It is expected that these measures will help improve Hampshire’s recycling rates by increasing the range of materials collected for recycling and giving residents more clarity over what can and cannot be recycled through better labelling and consistency.

Hampshire County Council supports these initiatives and is working hard to ensure we will be able to comply with the Government’s requirements, once they are finalised. For example, the Council has recently agreed to commission Veolia to prepare and submit a planning application to develop a new Materials Recovery Facility, allowing for a wider range of materials to be recycled in Hampshire, including items such as plastic pots, tubs and trays.

It is our hope that these requirements will provide the stimulus needed for greater recycling capability in the UK (particularly for plastic packaging) and a shift among manufacturers to use fewer polymers and make their packaging more readily recycled in the future. Investment will be required to deliver new sorting facilities to accept additional materials for recycling, but it is imperative that there is sufficient processing capacity in the UK to recycle this material once sorted and to avoid the carbon impacts of transporting materials around the world or the risk of materials ending up as waste in another country.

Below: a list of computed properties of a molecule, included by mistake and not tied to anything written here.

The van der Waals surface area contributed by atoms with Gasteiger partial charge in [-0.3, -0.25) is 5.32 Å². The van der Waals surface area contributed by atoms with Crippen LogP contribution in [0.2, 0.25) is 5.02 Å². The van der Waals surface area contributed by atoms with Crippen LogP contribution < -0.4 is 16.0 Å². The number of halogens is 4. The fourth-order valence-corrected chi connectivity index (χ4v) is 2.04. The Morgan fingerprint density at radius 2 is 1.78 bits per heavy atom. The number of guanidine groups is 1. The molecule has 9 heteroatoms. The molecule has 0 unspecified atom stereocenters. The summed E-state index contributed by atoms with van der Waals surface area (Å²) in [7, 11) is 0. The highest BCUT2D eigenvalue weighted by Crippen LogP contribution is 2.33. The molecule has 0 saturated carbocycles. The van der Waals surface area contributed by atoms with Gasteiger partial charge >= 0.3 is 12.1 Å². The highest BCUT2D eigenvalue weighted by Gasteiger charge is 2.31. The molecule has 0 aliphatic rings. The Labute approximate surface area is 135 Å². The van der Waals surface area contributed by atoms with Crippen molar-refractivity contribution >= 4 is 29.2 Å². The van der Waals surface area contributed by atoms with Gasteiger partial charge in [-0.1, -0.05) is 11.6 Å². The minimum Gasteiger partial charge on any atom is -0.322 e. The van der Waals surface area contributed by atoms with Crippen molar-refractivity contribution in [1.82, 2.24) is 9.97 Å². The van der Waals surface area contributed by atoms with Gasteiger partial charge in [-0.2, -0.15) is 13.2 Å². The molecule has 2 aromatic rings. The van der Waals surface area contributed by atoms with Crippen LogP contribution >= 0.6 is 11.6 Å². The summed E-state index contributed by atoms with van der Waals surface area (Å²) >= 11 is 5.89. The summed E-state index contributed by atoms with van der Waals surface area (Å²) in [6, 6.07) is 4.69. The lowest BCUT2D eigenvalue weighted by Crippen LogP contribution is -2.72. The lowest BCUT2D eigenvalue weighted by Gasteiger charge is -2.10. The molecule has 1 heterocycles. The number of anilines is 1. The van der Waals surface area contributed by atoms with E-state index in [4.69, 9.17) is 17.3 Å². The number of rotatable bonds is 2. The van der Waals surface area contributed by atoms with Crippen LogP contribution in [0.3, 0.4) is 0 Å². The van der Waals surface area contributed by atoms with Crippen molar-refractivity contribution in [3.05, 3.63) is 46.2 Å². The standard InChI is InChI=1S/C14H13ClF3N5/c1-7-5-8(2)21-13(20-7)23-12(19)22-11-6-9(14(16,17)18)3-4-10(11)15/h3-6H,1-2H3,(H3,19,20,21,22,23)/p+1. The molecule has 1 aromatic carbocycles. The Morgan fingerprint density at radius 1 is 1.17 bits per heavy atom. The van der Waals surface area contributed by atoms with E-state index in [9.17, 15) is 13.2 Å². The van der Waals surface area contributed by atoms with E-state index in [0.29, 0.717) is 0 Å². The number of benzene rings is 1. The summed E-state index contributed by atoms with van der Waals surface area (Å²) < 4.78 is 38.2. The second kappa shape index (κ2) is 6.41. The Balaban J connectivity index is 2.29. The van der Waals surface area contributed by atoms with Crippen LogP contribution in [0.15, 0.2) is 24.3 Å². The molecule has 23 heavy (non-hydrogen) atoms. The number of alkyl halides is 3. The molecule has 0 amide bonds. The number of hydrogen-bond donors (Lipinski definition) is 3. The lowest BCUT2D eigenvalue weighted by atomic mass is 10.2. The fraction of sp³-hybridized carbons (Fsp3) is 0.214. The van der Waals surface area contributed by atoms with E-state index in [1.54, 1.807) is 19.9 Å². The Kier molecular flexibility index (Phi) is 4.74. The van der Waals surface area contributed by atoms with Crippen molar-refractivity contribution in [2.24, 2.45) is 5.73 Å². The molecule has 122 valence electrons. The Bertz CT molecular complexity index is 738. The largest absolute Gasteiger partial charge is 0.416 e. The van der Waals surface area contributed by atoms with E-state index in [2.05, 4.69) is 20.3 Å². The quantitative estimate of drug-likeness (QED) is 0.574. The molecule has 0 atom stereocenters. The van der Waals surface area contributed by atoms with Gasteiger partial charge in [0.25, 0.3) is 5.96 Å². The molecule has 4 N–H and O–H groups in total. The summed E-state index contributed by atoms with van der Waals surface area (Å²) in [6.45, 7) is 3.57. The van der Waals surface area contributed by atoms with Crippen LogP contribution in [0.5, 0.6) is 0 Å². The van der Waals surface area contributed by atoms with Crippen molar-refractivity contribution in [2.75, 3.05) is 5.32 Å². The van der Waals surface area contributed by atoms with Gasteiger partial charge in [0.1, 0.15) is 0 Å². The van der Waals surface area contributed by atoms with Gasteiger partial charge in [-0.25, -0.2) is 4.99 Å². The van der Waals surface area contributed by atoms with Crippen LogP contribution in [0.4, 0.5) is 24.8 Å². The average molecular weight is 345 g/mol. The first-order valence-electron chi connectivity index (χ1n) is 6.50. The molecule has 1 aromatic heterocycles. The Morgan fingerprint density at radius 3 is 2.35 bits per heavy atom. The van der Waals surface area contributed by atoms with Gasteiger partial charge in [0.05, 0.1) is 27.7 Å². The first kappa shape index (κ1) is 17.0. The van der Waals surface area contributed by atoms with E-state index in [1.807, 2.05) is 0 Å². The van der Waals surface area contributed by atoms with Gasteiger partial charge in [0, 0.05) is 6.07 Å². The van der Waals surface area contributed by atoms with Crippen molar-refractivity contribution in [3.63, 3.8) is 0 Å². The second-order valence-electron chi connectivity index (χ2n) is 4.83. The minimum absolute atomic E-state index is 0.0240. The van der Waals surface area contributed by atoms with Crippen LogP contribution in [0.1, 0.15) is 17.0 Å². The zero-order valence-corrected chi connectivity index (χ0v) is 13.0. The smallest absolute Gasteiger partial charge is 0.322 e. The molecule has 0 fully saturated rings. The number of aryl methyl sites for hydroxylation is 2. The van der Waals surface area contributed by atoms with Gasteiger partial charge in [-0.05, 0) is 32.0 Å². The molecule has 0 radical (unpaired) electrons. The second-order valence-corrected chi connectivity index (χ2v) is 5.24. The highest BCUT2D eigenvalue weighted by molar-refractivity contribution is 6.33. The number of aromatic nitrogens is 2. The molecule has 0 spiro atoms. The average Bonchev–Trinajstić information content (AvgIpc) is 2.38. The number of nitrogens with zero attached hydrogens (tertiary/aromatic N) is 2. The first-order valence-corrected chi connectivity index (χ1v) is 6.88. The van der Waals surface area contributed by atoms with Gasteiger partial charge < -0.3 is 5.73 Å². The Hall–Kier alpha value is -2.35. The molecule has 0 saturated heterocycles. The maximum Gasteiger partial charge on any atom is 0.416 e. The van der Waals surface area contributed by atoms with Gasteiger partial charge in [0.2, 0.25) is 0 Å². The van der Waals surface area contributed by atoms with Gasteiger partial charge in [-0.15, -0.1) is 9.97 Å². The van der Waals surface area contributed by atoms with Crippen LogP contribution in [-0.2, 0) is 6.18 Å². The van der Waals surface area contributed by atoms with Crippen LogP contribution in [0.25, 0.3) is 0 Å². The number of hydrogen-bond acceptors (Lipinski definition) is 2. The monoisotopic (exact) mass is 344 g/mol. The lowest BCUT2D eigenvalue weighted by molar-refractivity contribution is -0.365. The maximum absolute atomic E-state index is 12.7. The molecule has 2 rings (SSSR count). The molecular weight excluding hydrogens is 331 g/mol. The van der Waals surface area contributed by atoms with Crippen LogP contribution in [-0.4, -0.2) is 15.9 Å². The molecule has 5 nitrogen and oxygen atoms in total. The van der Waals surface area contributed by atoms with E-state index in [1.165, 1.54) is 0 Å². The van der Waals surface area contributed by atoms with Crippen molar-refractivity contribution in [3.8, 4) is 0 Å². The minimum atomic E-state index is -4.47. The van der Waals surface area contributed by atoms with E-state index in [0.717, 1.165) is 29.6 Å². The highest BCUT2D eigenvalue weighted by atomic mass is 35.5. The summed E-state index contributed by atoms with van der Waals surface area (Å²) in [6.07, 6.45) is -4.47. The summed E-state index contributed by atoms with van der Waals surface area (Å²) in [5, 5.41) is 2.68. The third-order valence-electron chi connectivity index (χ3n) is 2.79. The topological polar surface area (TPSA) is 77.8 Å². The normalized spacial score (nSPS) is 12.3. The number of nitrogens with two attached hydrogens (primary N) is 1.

While recycling is clearly important, preventing waste in the first place has an even greater environmental benefit. The Council’s waste prevention and lifestyle initiative, Smart Living, has lots of ideas on their website on how Hampshire residents can reduce their waste at home:

You may also find the Hampshire Recycles page useful, as it provides further detail on what items can be recycled in Hampshire, as well as lots of useful information and resources for schools that some of your congregation may be interested in:

Thank you once again for getting in touch and for raising these concerns with me.

Yours sincerely

Cllr Rob Humby
Deputy Leader
Executive Lead Member for Economy, Transport and Environment